Tom: I really shouldnít be letting you see Dr. Coulterís files. The classified material hasnít been removed yet.
Sloan: I really appreciate it. Annís notes were important to my research.
Tom: Take your time.
Tom: So Dr. Coulter was your mentor?
Sloan: Thatís right.
Tom: Thatís a good thing to have.
Sloan: (distracted by the results) What?
Tom: A mentor. Thatís a good thing.
Sloan: Umm, I was lucky to be in the same room as Ann.
Tom: She felt the same way about you. She...spoke of you all the time. She had a lot of respect for you.
Tom: Why do you sound so surprised?
Sloan: Uh, I didnít know that Ann talked about me.
Tom: Actually I feel I know you quite well.
Sloan: Well then you have the advantage.
Tom: Maybe weíll get a chance to close the gap.
Tom: Is everything okay?
Sloan: (giving a bland smile) Yeah, everythingís fine.
Ed: Hey! Thought you said you were gonna take a couple days off.
Sloan: I was, but I went to the FBI today.
Sloan: To get Annís files on Lynch. Supposedly, Ann was doing classified research for the FBI, but when I went there, all her files on Lynch had been deleted.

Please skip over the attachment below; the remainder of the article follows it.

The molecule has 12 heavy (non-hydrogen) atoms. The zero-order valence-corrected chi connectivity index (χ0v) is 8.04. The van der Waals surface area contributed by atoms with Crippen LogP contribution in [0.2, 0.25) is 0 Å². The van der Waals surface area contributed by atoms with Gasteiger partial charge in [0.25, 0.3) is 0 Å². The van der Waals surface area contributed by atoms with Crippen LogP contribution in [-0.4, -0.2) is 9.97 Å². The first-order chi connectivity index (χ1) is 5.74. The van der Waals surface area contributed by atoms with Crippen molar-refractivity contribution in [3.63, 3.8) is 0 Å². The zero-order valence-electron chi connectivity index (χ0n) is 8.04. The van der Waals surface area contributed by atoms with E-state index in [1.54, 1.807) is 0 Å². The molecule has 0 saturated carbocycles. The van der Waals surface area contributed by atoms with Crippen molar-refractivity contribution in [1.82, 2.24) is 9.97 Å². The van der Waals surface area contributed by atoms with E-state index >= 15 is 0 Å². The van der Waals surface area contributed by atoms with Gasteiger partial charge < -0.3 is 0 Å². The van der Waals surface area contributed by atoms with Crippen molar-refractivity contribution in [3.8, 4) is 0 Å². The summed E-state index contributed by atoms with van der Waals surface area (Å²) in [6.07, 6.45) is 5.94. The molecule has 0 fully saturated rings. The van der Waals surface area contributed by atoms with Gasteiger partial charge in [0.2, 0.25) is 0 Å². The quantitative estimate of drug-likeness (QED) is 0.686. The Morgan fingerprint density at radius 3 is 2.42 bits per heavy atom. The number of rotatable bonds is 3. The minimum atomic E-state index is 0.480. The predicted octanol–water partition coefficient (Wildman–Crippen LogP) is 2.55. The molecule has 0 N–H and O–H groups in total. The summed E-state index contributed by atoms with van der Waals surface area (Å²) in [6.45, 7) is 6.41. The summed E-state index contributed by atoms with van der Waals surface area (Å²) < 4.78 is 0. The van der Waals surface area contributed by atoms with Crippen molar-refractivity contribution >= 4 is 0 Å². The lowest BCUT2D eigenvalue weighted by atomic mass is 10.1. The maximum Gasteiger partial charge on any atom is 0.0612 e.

Sloan: So?!? So Annís doing research on Lynch. All her research data is gone and now sheís dead. Don't you think thatís weird?
Ed: Sloan, come on. If thereís a connection donít you think that the cops would've figured it out?
Sloan: Well I think Lynch had something to do with Annís murder.
Ed: Iím sure theyíve already questioned him.
Sloan: Well maybe thatís not enough.
Sloan: Thank you for meeting with me.
Lynch: (smugly) No, thank you.
Lynch: Clever. You want a DNA sample from my saliva. What happened to the sample you had?
Sloan: I need a new one.
Lynch:I canít imagine. How hard it must be for you to talk to me. After all, you think I had something to do with the tragic death of Miss Coulter, donít you?